Meermin quality question: do I return?

BigBrother

New Member
I got my first pair of Meermins as I’ve A) been looking to move to all leather as my dancing becomes more and more professional and B) they’re one of the few leather sole-using mfrs who make a patent leather shoe. Plus they’re not that expensive :).

Thing is, after only a single night out, I flipped them over and the soles look like garbage. They look like they’re made of pulp paper. Please have a look at the attached pics and tell me if I’m wrong or am correct. I compared them to a pair of Johnston & Murphy’s I own that I absolutely love and they don’t even look like they were made from the same animal (and I’ve already worn those a fair number of times!)

Have a look. Should I return these on the basis of shoddy quality or do I just not know enough yet about leather-soled shoes to make a correct assessment?

Thanks so much!!
 

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eagle2250

Connoisseur/Curmudgeon Emeritus - Moderator
They are certainly not Oak Bark tanned leather soles, but depending on what surfaces you were walking on, how far you walked and your weight and the mechanics of your stride, the wear shown in the pictures does not seem that out of norm. However, you are the customer, do what you think to be necessary! Good luck in your quest. ;)
 

BigBrother

New Member
Perhaps it is the tanning that I am ignorant of. With the other shoes I mentioned, they do basically feel, look, and are wearing like some sort of polished wood. These however feel much more like a fibrous, soft, unfinished suede. Perhaps this is normal then and just a different type (?) Is this considered cheaper?
 
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BigBrother

New Member
Well this was quite interesting and unexpected! I took both pairs of shoes (Johnston and Murphy and these) to my local extremely knowledgeable and highly-rated cobbler to weigh in. Did not expect this: he said that the Meermins were of far superior quality to the Johnston and Murphys and that what they did was basically split out a little bit of the top leather to do the stitching and then fold it back over, thus hiding the stitching for a smooth look (when new). He said he couldn’t even do such work and that it was highly complex, that a local guy he knows can do it but it would cost ~$250, etc. It was this thin folded-over layer that was now flaking off (not an issue). I did not expect him to regard these this highly! I guess Meermin actually are good!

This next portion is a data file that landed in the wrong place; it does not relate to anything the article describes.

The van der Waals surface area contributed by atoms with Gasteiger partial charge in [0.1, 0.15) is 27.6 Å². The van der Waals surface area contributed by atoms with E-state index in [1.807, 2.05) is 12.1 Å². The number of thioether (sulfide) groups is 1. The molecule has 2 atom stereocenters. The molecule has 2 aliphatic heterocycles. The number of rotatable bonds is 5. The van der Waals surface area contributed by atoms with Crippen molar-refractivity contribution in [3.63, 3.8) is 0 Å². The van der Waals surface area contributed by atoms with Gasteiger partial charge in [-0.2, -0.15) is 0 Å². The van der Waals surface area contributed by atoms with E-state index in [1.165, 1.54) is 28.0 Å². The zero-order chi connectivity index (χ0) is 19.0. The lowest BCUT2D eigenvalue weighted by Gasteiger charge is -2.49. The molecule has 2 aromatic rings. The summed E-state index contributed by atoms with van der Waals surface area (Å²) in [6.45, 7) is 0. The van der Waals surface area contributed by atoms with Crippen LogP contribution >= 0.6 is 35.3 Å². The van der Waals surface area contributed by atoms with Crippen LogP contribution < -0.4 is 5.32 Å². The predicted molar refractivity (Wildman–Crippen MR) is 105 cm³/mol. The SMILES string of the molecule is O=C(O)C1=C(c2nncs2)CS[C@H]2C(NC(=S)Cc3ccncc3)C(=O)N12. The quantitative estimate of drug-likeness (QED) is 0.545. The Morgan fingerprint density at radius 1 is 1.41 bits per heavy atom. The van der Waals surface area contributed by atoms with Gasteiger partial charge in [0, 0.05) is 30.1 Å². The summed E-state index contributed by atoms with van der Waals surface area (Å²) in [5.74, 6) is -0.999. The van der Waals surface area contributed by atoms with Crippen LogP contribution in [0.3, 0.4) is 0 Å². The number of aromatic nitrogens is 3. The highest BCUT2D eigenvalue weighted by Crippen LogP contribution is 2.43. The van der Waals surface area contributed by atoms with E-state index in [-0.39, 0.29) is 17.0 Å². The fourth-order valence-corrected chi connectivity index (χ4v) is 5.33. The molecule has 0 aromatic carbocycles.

drpeter

Super Member
What puzzles me are the lines on your soles in the pictures that you provided. They look as though someone took a knife and scored straight lines randomly across the soles! What surfaces were you walking on (dancing over?) and how did those lines get scored on the soles?
 
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BigBrother

New Member
It is quite weird! But perhaps not entirely so: I was walking on some gravely surfaces and the dance area was actually not smooth but composed of smooth rock. It was an outdoor wedding :). Not entirely unexpected.
 

BigBrother

New Member
Just an update: I wore them out to a full night of dancing on a regular floor, and they now look identical to my J&Ms (see pic)! It was just that thin, top closed leather layer that had to wear off to expose the regular leather underneath. We are good! Thanks so much everyone.

Now I just need to figure out the best strategy for stopping the ankle bone abrasion. I think I will have the cobbler try to cut some as I don’t want to have to use inserts.
 

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drpeter

Super Member
Since you spend a good bit of time on the dance floor, have you considered finding a cordwainer to make a bespoke pair of dancing shoes for you that will conform perfectly to your feet? I think in the long run, the cost might be worth it.
 
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